Revisiting The Sound and the Fury and true knowledge

University life is so hectic; I realized that when I haven’t written anything for almost a month in this blog despite my love of writing. I haven’t done many productive things as well; other than rereading Faulkner’s The Sound and the Fury and some texts on philosophy (Marcel among the most notable mindfucks), I haven’t even enjoyed myself in the realm of literature (although now at least I have in anime). I have been a little less lazy when it came to studies, but I’m regressing right now into something abhorrent (and I’m guessing this is because of my reawakened interest in watching anime).

Looking back, however, even after rereading The Sound and the Fury it still remains to be the among the best books of all time despite its complexity. Faulkner’s tactical obfuscation (using tactical as defined by George Steiner’s work On Difficulty) is ubiquitous by his usage of the Compsons’ streams of consciousness in telling a tragic story of their sister. From Ben’s inability to properly communicate to Quentin’s absorption, if not obsession with their family’s honor, to Jason’s apathy, their minds tell a tale of ineluctable and beautiful tragedy. To me, Quentin’s part remains to be the most affecting simply because of that feeling of dread that pervaded me while reading his section. Yes, perhaps he may have had done something to escape that fate that he himself imposed upon him, but one can never know.

Faulkner, however, is not the only one who obfuscates. We fool ourselves, and this can be reflected by the Dunning-Kruger effect, of which I fall victim to countless of times. Every time I take an exam headstrong with preparation I feel is decent enough I tend to get confident, but most of the time the end results don’t reflect the preparation that I’ve done; consequently, a lot of people have higher scores than I do, especially when I don’t study. Despite possessing little knowledge I sometimes think I know more than others who possess an even greater vat of it, and this is the gist of the Dunning-Kruger effect.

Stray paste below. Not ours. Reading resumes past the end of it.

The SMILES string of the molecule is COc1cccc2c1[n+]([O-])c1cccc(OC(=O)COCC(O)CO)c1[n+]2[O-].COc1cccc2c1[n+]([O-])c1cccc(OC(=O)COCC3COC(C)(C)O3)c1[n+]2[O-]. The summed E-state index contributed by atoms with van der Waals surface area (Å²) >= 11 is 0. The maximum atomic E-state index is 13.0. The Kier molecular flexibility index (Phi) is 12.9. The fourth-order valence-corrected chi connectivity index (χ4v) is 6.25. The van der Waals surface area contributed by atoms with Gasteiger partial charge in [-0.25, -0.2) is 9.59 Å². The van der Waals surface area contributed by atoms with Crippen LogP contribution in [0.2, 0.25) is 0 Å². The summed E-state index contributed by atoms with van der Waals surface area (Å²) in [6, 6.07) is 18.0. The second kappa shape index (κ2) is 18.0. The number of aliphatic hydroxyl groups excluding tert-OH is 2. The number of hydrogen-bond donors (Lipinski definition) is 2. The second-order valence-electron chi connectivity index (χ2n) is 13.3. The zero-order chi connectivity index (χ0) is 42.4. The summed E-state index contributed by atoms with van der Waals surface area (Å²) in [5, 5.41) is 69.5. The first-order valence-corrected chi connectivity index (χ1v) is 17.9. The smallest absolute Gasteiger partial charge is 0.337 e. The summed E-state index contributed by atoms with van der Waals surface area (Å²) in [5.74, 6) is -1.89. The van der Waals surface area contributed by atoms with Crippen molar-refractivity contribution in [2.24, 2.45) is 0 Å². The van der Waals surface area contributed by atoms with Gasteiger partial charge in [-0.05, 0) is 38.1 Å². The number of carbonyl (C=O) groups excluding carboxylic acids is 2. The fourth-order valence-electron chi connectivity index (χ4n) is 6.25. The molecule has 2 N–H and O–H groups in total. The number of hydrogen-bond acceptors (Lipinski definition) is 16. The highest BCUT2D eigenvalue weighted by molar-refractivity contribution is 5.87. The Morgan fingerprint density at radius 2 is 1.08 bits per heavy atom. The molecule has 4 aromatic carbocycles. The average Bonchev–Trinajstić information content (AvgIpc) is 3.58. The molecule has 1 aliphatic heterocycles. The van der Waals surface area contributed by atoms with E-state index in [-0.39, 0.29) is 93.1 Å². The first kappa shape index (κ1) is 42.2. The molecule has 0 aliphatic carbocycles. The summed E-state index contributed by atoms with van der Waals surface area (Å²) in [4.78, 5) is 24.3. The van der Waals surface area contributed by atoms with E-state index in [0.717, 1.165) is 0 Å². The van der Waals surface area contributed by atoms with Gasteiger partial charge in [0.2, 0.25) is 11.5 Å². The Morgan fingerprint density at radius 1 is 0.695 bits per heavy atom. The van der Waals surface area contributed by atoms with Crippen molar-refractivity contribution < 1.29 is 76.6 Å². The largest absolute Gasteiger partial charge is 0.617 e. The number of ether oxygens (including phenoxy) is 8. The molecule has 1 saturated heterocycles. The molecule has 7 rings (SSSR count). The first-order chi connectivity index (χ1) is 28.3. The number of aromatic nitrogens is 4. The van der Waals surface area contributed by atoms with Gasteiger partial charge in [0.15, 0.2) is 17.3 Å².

I wish I could be the one who underestimates his competence, who truly knows, but alas, as Darwin so aptly put it, “ignorance more frequently begets confidence than does knowledge.

4 Responses to “Revisiting The Sound and the Fury and true knowledge”

  1. mellow_bunny Says:

    In my opinion, one’s raised intellectual prowess may become a hinderance to gaining riches in the form of Gold, Lolis and Comments. Such higher up thinking and deep studiological methods can persuade some to avoid such obstructions to their thought processes as presented here in this post. Thus I wish to impress upon Mike that although this post has much meaning, thought and structure to it, it is also out of the realm of my abilities and experience to decipher it.

    In this I am sure you will find delight. Peace, may the animu be with you, always.

  2. Michael Says:

    Oh my god. You made me laugh. And thanks for commenting. 🙂

  3. DrmChsr0 Says:

    Nid moar lolis.

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